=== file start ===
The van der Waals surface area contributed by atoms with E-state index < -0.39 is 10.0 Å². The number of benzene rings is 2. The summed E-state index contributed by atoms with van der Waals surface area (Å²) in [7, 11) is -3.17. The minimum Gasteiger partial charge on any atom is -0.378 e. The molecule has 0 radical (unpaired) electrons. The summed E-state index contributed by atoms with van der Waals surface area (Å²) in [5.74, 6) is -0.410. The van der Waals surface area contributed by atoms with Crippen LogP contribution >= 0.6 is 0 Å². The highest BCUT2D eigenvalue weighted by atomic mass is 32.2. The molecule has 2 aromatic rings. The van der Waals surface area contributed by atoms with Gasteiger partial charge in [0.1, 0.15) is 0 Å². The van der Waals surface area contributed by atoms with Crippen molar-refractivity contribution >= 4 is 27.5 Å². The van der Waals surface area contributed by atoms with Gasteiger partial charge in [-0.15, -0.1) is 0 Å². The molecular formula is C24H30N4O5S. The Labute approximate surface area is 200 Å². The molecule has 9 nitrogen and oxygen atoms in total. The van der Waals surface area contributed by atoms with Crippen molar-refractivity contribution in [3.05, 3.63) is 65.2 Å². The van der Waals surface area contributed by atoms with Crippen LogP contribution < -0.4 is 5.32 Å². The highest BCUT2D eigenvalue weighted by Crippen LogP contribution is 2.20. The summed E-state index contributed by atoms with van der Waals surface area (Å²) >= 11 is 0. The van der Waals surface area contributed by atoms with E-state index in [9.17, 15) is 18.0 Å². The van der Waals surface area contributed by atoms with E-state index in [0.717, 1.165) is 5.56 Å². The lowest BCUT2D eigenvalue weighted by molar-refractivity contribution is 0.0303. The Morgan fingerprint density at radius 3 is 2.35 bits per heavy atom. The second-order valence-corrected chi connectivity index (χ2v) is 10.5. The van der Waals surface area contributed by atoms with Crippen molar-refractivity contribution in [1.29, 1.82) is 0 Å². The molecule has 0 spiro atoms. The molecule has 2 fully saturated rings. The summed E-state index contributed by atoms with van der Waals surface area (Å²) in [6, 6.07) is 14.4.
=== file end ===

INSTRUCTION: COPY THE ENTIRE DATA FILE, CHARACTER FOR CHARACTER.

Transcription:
The van der Waals surface area contributed by atoms with E-state index < -0.39 is 10.0 Å². The number of benzene rings is 2. The summed E-state index contributed by atoms with van der Waals surface area (Å²) in [7, 11) is -3.17. The minimum Gasteiger partial charge on any atom is -0.378 e. The molecule has 0 radical (unpaired) electrons. The summed E-state index contributed by atoms with van der Waals surface area (Å²) in [5.74, 6) is -0.410. The van der Waals surface area contributed by atoms with Crippen LogP contribution >= 0.6 is 0 Å². The highest BCUT2D eigenvalue weighted by atomic mass is 32.2. The molecule has 2 aromatic rings. The van der Waals surface area contributed by atoms with Gasteiger partial charge in [0.1, 0.15) is 0 Å². The van der Waals surface area contributed by atoms with Crippen molar-refractivity contribution >= 4 is 27.5 Å². The van der Waals surface area contributed by atoms with Gasteiger partial charge in [-0.15, -0.1) is 0 Å². The molecular formula is C24H30N4O5S. The Labute approximate surface area is 200 Å². The molecule has 9 nitrogen and oxygen atoms in total. The van der Waals surface area contributed by atoms with Crippen molar-refractivity contribution in [3.05, 3.63) is 65.2 Å². The van der Waals surface area contributed by atoms with Crippen LogP contribution < -0.4 is 5.32 Å². The highest BCUT2D eigenvalue weighted by Crippen LogP contribution is 2.20. The summed E-state index contributed by atoms with van der Waals surface area (Å²) >= 11 is 0. The van der Waals surface area contributed by atoms with E-state index in [9.17, 15) is 18.0 Å². The van der Waals surface area contributed by atoms with E-state index in [0.717, 1.165) is 5.56 Å². The lowest BCUT2D eigenvalue weighted by molar-refractivity contribution is 0.0303. The Morgan fingerprint density at radius 3 is 2.35 bits per heavy atom. The second-order valence-corrected chi connectivity index (χ2v) is 10.5. The van der Waals surface area contributed by atoms with Crippen molar-refractivity contribution in [1.29, 1.82) is 0 Å². The molecule has 0 spiro atoms. The molecule has 2 fully saturated rings. The summed E-state index contributed by atoms with van der Waals surface area (Å²) in [6, 6.07) is 14.4.